“My View” from the Sept. 11, 2012, edition of “Viewpoint with Eliot Spitzer.”
As we mark the 11th anniversary of 9/11, a vast array of emotions are evoked — from anger and fury, to quiet remembrance, and finally optimism. Let me explain the last one.
From my office a short block or so away from the World Trade Center, I saw the second plane hit the south tower, and I was, like so many other New Yorkers, on the street when the second tower went down. We all felt the numbing realization of a world changed.
But 11 years later, I feel that we have won the larger battle. Not just by essentially dismantling al-Qaida, but from the broader display of strength by our democratic system.
Slightly over 230 years ago when this nation was founded, the very notion of a nation premised on democratic principles of freedom and tolerance was viewed by the vast majority of the world as an experiment that was doomed to fail. Dictatorships ruled, theocracies had for many centuries before that. The notion of a democratic governing structure was viewed as simple-minded and impermanent. Yet over the succeeding 200-plus years, the ideologies that preceded ours — theocracies, dictatorships — have faded and withered. And the ideologies that have arisen since our formation of a more perfect union — from communism and socialism to fascism — have been discredited.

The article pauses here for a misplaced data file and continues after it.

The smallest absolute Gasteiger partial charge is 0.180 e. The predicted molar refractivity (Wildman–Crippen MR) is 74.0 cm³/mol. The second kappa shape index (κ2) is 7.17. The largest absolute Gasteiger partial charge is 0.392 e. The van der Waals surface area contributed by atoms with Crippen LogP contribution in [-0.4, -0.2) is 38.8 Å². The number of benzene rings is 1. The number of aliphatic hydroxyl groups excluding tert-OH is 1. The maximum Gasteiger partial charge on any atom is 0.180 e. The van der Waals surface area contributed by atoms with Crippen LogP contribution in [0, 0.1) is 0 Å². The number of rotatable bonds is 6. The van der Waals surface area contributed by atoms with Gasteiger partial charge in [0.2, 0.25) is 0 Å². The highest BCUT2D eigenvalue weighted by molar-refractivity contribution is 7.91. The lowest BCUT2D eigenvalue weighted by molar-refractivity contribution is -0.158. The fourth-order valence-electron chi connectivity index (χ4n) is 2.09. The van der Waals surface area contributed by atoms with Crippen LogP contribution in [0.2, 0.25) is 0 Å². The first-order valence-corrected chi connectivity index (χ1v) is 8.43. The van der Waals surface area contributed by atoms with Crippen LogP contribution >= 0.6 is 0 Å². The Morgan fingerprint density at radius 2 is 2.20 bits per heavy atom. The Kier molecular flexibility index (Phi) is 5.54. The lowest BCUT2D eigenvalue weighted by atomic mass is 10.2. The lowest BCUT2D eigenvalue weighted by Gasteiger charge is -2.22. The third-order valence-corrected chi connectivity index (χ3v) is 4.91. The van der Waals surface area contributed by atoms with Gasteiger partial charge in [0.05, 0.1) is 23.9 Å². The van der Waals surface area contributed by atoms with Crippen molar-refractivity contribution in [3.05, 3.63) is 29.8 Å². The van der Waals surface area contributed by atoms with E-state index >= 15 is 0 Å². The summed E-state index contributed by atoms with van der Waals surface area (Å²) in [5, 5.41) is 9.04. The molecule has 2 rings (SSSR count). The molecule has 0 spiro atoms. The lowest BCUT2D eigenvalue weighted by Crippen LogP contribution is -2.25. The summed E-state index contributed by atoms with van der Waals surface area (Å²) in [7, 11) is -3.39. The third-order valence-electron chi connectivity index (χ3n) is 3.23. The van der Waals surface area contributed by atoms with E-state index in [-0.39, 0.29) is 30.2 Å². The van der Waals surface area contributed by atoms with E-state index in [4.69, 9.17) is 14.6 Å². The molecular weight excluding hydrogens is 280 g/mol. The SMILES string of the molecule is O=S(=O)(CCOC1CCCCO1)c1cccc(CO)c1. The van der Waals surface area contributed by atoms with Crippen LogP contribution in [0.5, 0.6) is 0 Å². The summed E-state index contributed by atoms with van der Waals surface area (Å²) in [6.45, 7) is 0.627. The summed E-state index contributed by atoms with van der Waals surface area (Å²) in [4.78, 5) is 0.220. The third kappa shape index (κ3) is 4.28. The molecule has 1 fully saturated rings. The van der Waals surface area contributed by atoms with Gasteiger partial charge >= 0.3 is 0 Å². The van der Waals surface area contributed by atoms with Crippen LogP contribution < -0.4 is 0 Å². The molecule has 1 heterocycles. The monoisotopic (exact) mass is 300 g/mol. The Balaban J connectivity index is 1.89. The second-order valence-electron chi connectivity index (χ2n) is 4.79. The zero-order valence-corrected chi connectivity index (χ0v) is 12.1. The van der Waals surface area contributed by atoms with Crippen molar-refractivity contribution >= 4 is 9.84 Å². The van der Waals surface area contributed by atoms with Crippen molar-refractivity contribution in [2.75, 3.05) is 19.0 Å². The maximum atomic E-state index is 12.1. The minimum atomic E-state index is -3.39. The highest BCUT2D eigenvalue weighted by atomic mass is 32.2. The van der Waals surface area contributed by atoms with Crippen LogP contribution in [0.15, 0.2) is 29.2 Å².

The most important battle has been won. People across the world now yearn for the freedom and democratic rights that we first established. Yes, there are always continuing assaults and challenges, primarily from the fundamentalism that continues to fuel fanaticism and terrorism, but it is impossible to look at a map of the world and not believe that the arc of history does in fact tilt in the direction of progress — that means freedom as we have defined it.
So as we mark a day of mourning and somber reflection, let us also not fail to recognize that in the midst of the cowardly assault on freedom that the terrorists launched 11 years ago, and the continuing battles around the globe to push back against those efforts, the cause of freedom and unabridged rights is winning — and will continue to do so.
That’s “My View.”